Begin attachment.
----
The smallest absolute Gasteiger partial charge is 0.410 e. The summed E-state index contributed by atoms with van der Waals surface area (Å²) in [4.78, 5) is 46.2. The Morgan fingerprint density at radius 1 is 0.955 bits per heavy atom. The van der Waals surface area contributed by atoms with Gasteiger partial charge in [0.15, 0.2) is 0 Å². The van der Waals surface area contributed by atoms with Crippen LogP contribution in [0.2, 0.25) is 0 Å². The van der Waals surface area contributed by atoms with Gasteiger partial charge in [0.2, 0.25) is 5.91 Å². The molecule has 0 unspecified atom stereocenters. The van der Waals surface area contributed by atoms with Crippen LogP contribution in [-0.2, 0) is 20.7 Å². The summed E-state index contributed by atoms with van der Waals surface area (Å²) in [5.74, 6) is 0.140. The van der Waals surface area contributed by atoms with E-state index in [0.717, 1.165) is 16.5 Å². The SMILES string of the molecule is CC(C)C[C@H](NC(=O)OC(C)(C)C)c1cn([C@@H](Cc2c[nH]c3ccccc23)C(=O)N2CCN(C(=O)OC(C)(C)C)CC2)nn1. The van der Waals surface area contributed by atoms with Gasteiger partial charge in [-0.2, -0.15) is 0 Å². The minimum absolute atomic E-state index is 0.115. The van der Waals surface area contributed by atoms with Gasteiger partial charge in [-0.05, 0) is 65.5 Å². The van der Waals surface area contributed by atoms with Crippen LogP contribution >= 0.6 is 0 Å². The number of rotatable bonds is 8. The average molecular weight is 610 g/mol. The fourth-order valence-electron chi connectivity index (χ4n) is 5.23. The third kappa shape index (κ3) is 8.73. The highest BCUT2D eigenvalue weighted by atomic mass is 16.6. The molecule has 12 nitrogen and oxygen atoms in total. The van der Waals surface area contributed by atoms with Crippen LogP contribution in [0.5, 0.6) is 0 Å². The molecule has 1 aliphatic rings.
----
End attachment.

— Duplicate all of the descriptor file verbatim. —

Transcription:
The smallest absolute Gasteiger partial charge is 0.410 e. The summed E-state index contributed by atoms with van der Waals surface area (Å²) in [4.78, 5) is 46.2. The Morgan fingerprint density at radius 1 is 0.955 bits per heavy atom. The van der Waals surface area contributed by atoms with Gasteiger partial charge in [0.15, 0.2) is 0 Å². The van der Waals surface area contributed by atoms with Crippen LogP contribution in [0.2, 0.25) is 0 Å². The van der Waals surface area contributed by atoms with Gasteiger partial charge in [0.2, 0.25) is 5.91 Å². The molecule has 0 unspecified atom stereocenters. The van der Waals surface area contributed by atoms with Crippen LogP contribution in [-0.2, 0) is 20.7 Å². The summed E-state index contributed by atoms with van der Waals surface area (Å²) in [5.74, 6) is 0.140. The van der Waals surface area contributed by atoms with E-state index in [0.717, 1.165) is 16.5 Å². The SMILES string of the molecule is CC(C)C[C@H](NC(=O)OC(C)(C)C)c1cn([C@@H](Cc2c[nH]c3ccccc23)C(=O)N2CCN(C(=O)OC(C)(C)C)CC2)nn1. The van der Waals surface area contributed by atoms with Gasteiger partial charge in [-0.2, -0.15) is 0 Å². The minimum absolute atomic E-state index is 0.115. The van der Waals surface area contributed by atoms with Gasteiger partial charge in [-0.05, 0) is 65.5 Å². The van der Waals surface area contributed by atoms with Crippen LogP contribution >= 0.6 is 0 Å². The number of rotatable bonds is 8. The average molecular weight is 610 g/mol. The fourth-order valence-electron chi connectivity index (χ4n) is 5.23. The third kappa shape index (κ3) is 8.73. The highest BCUT2D eigenvalue weighted by atomic mass is 16.6. The molecule has 12 nitrogen and oxygen atoms in total. The van der Waals surface area contributed by atoms with Crippen LogP contribution in [0.5, 0.6) is 0 Å². The molecule has 1 aliphatic rings.